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Morocco: Moroccans Demand More Aid Weeks After Earthquake

Harare — Weeks after the fatal earthquake devastated their homes, hundreds of people in the Moroccan town of Amizmiz are protesting against the local government, BBC reports.

South of Marrakesh, Amizmiz is among the areas devastated by the quake that struck on September 8, 2023. Nearly 3,000 people lost their lives in the most devastating earthquake to hit Morocco in over 60 years, and many more were left homeless and injured.

The local government is accused of disregarding and postponing relief. After the earthquake, the government promised to provide displaced families with financial support to help them rebuild their homes, and they placed them in tented camps. However, the demonstrators said they are unable to stay in the camps because of the worsening weather, which includes frequent strong winds and rainstorms, as well as dipping temperatures as winter draws near. They also said that some of the displaced households have not received aid from the local government, including tents.

Tuesday's demonstration was held in spite of the cancellation by the Amizmiz Earthquake Victims' Coordination Committee, which had planned it. According to the group, they withdrew after local government officials pledged to resolve their issues. They said that officials pledged to expedite relief, which included giving fresh tents to people who hadn't received any before and to people whose tents had been damaged by the severe weather. They also promised to give access to electricity and water for the displaced people, as well as better sanitation in the camps.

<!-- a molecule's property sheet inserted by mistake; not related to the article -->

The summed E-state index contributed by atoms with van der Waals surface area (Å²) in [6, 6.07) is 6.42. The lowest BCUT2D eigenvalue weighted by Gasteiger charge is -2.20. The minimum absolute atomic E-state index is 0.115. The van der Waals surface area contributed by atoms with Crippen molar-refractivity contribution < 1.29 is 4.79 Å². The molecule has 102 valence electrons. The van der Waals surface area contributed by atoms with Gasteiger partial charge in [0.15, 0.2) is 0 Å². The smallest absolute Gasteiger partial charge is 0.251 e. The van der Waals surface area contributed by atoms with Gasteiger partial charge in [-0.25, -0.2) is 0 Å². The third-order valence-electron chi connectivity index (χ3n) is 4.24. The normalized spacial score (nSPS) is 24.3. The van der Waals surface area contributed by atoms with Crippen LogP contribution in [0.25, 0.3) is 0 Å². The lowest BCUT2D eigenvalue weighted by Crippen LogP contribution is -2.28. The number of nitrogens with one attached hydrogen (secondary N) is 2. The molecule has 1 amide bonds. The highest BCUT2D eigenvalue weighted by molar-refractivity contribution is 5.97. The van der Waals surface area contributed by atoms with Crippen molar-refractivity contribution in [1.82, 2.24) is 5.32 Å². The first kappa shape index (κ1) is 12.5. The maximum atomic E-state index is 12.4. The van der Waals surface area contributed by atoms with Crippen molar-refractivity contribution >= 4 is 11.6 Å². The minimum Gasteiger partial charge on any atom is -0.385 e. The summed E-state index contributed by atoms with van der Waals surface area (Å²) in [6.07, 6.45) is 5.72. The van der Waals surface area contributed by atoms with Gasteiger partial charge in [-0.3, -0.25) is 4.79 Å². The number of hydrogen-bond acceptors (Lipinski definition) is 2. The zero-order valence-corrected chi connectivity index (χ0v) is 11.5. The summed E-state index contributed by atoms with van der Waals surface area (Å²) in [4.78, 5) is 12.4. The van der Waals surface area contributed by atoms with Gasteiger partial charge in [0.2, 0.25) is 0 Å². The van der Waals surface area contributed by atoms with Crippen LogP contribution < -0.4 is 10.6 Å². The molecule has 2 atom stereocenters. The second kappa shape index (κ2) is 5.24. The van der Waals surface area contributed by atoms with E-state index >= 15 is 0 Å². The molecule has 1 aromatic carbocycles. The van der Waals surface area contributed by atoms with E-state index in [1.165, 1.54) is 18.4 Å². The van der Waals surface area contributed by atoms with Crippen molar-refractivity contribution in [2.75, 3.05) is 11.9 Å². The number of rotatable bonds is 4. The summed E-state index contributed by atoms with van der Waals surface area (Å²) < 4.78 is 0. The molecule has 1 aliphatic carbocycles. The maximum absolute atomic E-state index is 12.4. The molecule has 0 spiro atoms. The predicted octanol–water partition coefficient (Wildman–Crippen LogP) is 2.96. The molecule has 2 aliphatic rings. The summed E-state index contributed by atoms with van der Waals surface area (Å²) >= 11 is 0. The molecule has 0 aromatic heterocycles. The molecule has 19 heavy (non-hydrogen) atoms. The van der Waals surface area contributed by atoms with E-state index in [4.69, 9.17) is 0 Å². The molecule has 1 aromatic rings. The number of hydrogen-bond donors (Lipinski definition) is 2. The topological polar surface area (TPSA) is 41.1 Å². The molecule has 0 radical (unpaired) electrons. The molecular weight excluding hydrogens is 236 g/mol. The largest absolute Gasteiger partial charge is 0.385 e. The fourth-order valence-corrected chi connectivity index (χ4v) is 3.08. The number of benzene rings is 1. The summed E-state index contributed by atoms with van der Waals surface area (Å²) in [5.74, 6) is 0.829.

Last month, Morocco's King Mohammed VI announced plans to rehabilitate the earthquake-damaged regions and provide relief to the roughly 4.2 million affected people, committing 120 billion Moroccan dirhams (U.S.$11.6 billion) over a five-year period.

A commitment to provide 140,000 dirhams (U.S.$13,500) in reconstruction aid to every household whose home collapsed and 80,000 dirhams (U.S.$7,700) for each household whose home sustained partial damage is part of the plan. As part of a year-long monetary relief scheme, the government announced earlier this month that it has begun providing each impacted household with 2,500 dirhams (U.S.$242) in monthly support.

Following the earthquake, some Moroccans criticized the government for turning down offers of international aid while thousands of people were in dire need of immediate assistance.